At the New York State Theater tonight for a performance Leonard Bernstein’s Candide. This production returned to the New York City Opera repertoire for fourteen performances in April after a three-year hiatus.
Candide’s journey from page to stage was famously bumpy. Bernstein himself never seemed completely satisfied with the work, which he envisioned as an American version of a Gilbert & Sullivan operetta. (It’s billed at the NYC Opera as “The Great American Opera.”) He and playwright Lillian Hellman began collaborating on the musical adaptation of Voltaire’s satirical novel in 1954, united in their indignation over the anti-Communist McCarthy hearings. The heavily revised work, which also featured contributions from poet Richard Wilbur and Hellman’s friend Dorothy Parker — opened on Broadway in 1956, and closed after an abysmal 73 performances.
When Hellman refused to work on a rewrite, additional collaborators were brought in; over the next twenty years, six writers contributed lyrics, characters were modified and redrafted, and segments of the operetta edited in and out. Distinguished director-producer Harold “Hal” Prince (West Side Story, Cabaret) revived the operetta in one form for Broadway in 1974, where it enjoyed a 740 performance run, and won that year’s Tony for Hugh Wheeler’s new book.
Yet another Prince production — known as “the opera house version” – debuted at the State Theater in 1982 with lyrics by Wilbur, and additional lyrics by Bernstein, John Latouche and Stephen Sondheim. It restored numerous sections of music that had been previously discarded, in response to requests from opera companies for a more legitimate version of Bernstein’s vision.
Audiences are often conflicted over their response to Candide, unsure of whether to approach it as a musical or as an opera. Although the score is almost universally admired — the original 1956 Broadway cast recording has something of a cult following — as a dramatic work, it loses momentum in the filler-heavy second half before settling into its final, improbably happy ending – banishments, betrayals, beatings, murders, rapes, shipwreck, plague and earthquake all forgotten. (Did I mention that it’s a comedy?)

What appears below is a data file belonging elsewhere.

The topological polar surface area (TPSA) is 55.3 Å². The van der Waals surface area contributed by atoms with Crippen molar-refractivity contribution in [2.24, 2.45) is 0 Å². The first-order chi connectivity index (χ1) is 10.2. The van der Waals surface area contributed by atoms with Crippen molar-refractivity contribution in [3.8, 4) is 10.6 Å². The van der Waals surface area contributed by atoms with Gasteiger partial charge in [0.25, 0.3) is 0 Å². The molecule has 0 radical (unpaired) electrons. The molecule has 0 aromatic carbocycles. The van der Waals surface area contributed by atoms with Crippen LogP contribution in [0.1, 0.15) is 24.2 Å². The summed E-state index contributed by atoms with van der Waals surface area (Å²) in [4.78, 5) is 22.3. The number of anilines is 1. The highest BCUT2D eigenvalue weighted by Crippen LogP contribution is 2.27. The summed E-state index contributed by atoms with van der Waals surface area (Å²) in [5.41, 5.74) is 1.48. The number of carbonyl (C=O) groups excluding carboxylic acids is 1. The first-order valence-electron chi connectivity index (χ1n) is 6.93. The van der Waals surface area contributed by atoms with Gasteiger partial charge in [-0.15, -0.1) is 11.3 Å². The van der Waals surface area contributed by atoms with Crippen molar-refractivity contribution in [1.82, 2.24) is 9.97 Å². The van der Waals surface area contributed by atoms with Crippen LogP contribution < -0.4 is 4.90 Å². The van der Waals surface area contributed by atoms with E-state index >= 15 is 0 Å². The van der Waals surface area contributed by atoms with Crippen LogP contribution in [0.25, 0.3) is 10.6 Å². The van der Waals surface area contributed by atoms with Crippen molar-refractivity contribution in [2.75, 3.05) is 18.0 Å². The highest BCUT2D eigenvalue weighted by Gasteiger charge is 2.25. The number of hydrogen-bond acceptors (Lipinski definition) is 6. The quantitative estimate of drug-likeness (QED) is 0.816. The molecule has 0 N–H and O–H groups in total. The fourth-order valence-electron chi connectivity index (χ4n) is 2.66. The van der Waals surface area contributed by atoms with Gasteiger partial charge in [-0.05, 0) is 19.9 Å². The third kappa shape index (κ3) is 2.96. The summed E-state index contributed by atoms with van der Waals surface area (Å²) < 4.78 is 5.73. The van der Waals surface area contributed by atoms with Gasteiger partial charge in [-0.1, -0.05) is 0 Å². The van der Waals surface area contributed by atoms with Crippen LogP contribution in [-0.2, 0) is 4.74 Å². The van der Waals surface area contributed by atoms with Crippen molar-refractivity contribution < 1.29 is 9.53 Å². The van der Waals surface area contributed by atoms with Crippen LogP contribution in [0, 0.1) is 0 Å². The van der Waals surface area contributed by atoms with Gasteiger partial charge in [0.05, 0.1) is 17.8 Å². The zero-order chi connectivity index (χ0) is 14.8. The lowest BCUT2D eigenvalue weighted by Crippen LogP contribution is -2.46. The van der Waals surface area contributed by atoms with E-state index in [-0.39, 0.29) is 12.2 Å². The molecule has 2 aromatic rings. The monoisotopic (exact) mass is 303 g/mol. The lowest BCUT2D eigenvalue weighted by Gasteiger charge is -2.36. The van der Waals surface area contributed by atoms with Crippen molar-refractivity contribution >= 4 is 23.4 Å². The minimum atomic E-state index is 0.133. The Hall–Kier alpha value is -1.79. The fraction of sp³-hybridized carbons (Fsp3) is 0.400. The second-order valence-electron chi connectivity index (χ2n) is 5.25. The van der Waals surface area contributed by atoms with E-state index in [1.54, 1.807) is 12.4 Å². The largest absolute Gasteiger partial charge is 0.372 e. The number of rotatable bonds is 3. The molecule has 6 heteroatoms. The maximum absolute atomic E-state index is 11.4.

Stage and screen star Richard Kind led the cast in the dual roles of Dr. Pangloss/Voltaire. Daniel Reichard, who created the role of Bob Gaudio in Jersey Boys on Broadway, was set to star as the ever-optimistic protagonist, but shortly before curtain it was announced that he was battling a stomach flu and would be unable to perform that night. His understudy Shonn Wiley stepped into the lead, performing with confident ease, offering not a hint that this was his debut of the role. For his efforts, Wiley received cheers and a standing ovation – the most enthusiastic reception of the night.
And let us try,
Before we die,
To make some sense of life.
We’re neither pure, nor wise, nor good
We’ll do the best we know.
— Candide, “Make Our Garden Grow”
Visits to the American Museum of Natural History always bring back memories of my elementary school field trips, and the anticipation I’d feel — still feel — upon entering the Theodore Roosevelt Rotunda with its towering Barosaurus, the world’s tallest freestanding mount of a dinosaur.
Herd of African elephants inside the Akeley Hall of African Mammals, and the start of our walk through the museum’s 28 meticulously detailed dioramas:
The refurbished Milstein Hall of Ocean Life:
Below, the 94-foot blue whale, under which I remember gathering with my young classmates for lunches of whale-shaped nuggets and french fries. Chicken, not fish, nuggets — though I suppose the latter wouldn’t necessarily make more sense… since as any fifth grader can tell you: whales are mammals.